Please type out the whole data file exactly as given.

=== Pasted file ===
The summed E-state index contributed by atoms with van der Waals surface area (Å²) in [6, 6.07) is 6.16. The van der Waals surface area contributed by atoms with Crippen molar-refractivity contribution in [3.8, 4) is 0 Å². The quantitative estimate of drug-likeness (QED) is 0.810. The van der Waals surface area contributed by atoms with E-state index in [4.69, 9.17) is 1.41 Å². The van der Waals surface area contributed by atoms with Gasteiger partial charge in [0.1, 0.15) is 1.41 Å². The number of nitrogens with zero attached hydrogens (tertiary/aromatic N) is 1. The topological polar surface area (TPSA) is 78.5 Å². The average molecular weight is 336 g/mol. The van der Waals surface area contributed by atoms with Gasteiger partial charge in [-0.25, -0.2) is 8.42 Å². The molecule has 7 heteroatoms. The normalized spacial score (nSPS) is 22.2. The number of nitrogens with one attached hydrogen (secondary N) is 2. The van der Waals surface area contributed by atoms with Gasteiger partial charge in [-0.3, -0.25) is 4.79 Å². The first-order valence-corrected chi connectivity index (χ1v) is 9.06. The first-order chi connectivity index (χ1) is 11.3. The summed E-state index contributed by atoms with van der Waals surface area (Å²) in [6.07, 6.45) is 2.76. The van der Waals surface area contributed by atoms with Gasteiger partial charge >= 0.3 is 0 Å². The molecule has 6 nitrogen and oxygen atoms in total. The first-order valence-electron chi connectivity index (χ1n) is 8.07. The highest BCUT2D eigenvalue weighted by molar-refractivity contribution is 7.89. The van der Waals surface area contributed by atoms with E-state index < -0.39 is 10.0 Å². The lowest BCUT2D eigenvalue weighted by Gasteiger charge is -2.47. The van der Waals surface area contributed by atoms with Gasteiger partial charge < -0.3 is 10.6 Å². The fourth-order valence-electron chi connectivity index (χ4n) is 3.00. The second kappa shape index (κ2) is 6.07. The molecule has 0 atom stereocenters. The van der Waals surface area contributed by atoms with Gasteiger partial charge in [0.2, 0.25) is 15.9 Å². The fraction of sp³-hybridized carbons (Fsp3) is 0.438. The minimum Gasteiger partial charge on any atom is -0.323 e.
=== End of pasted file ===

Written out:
The summed E-state index contributed by atoms with van der Waals surface area (Å²) in [6, 6.07) is 6.16. The van der Waals surface area contributed by atoms with Crippen molar-refractivity contribution in [3.8, 4) is 0 Å². The quantitative estimate of drug-likeness (QED) is 0.810. The van der Waals surface area contributed by atoms with E-state index in [4.69, 9.17) is 1.41 Å². The van der Waals surface area contributed by atoms with Gasteiger partial charge in [0.1, 0.15) is 1.41 Å². The number of nitrogens with zero attached hydrogens (tertiary/aromatic N) is 1. The topological polar surface area (TPSA) is 78.5 Å². The average molecular weight is 336 g/mol. The van der Waals surface area contributed by atoms with Gasteiger partial charge in [-0.25, -0.2) is 8.42 Å². The molecule has 7 heteroatoms. The normalized spacial score (nSPS) is 22.2. The number of nitrogens with one attached hydrogen (secondary N) is 2. The van der Waals surface area contributed by atoms with Gasteiger partial charge in [-0.3, -0.25) is 4.79 Å². The first-order valence-corrected chi connectivity index (χ1v) is 9.06. The first-order chi connectivity index (χ1) is 11.3. The summed E-state index contributed by atoms with van der Waals surface area (Å²) in [6.07, 6.45) is 2.76. The van der Waals surface area contributed by atoms with Gasteiger partial charge >= 0.3 is 0 Å². The molecule has 6 nitrogen and oxygen atoms in total. The first-order valence-electron chi connectivity index (χ1n) is 8.07. The highest BCUT2D eigenvalue weighted by molar-refractivity contribution is 7.89. The van der Waals surface area contributed by atoms with E-state index < -0.39 is 10.0 Å². The lowest BCUT2D eigenvalue weighted by Gasteiger charge is -2.47. The van der Waals surface area contributed by atoms with Gasteiger partial charge < -0.3 is 10.6 Å². The fourth-order valence-electron chi connectivity index (χ4n) is 3.00. The second kappa shape index (κ2) is 6.07. The molecule has 0 atom stereocenters. The van der Waals surface area contributed by atoms with Gasteiger partial charge in [0.2, 0.25) is 15.9 Å². The fraction of sp³-hybridized carbons (Fsp3) is 0.438. The minimum Gasteiger partial charge on any atom is -0.323 e.